I was in the process of setting up Dora the Explorer for my four-year-old so that I could make breakfast. But when Yahoo popped up on the screen, I paused. Then I said, “Look. There’s President Obama. He won a big award.”
My son said, “For what?” Then he pointed to an advertisement for Target — a boxing glove that punches images of the flu. He said, “Did Obama win for killing that stuff?”
I saw a teaching moment. I tried to think of something good. I said, “He won for being nice to people and reminding us all to be nice every day.”
The Nobel Prize Committee said something interesting about Obama’s award: “Only very rarely has a person to the same extent as Obama captured the world’s attention and given its people hope for a better future.”
And this, I think, is what good leaders do. They help us a see a future that we like, that we’re a part of, and that we can help create. In the case of Obama, his combination of strong values and intellect and charisma are mesmorizing to watch. And to me, his lack of BS in politics is almost as revolutionary as his skin color in politics. I love the whole package, and he makes me proud to be a US citizen.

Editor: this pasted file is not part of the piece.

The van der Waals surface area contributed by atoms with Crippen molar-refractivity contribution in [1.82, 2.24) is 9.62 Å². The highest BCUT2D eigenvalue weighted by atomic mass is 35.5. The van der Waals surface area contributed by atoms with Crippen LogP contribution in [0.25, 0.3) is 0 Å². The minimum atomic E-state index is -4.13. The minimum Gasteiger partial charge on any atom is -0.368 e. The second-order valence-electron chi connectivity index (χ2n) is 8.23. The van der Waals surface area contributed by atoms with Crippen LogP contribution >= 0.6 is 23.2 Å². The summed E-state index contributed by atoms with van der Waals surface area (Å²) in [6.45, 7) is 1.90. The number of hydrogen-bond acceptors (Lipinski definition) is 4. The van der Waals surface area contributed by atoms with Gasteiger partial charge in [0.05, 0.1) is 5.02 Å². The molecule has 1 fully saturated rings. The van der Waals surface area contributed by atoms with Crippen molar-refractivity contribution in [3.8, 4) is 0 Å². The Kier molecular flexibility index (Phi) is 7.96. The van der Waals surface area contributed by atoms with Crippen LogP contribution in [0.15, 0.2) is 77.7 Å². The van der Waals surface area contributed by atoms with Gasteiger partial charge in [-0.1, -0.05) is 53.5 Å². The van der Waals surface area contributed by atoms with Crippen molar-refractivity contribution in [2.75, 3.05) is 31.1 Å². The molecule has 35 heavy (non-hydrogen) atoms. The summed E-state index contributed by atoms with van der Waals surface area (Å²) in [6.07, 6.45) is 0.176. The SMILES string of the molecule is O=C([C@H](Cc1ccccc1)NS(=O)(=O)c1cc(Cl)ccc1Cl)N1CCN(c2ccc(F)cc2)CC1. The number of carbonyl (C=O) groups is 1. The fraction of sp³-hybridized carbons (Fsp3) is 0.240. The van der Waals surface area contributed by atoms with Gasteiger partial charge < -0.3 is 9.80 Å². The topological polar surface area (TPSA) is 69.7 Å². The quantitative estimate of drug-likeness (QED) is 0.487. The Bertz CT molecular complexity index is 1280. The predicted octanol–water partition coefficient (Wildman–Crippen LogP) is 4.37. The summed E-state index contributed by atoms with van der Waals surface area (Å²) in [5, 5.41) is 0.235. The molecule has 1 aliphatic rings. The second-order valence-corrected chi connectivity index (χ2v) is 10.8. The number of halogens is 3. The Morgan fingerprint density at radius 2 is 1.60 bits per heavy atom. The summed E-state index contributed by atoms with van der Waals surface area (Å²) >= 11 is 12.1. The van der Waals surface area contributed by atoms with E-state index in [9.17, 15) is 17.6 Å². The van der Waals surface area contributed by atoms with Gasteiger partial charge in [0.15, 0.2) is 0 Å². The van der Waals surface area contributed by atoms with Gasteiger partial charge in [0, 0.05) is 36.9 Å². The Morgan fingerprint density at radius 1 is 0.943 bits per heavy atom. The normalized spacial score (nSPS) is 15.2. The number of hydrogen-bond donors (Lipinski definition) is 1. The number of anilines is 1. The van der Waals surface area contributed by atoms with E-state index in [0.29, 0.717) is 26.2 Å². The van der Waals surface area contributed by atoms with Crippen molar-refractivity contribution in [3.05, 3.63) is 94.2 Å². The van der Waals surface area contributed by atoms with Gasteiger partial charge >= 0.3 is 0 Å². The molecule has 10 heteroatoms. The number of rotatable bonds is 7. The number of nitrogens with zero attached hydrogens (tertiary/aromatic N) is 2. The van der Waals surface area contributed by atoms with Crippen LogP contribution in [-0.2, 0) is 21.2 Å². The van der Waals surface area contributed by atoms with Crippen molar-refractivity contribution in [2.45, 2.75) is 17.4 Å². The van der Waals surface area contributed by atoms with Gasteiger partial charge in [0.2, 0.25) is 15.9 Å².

I feel a similar way, on a smaller scale, with the new CEO of Brazen Careerist, Ed Barrientos. I spent almost a year convincing him to love the company and then to be CEO of the company. There were other people who had offered to take the job. But I wanted this guy because he inspires each of us at the company to be our best selves. That’s what leaders should do.
Sure, it’s early for Obama to win the prize, but it’s an acknowledgement that people are already stepping up and acting differently because Obama has set the stage for people to be their best selves.
Very few of us feel that we can pick our country, but we can each pick our company. Companies with leaders who put people, the planet and profits on equal footing are companies that are most likely to give you that same feeling of pride that we feel today. When you choose your job, you choose your leaders. Today’s Nobel Peace Prize award is a reminder to us that good leadership inspires everyone to be good. Find that in your career.
Hat tip: Melissa Mansfield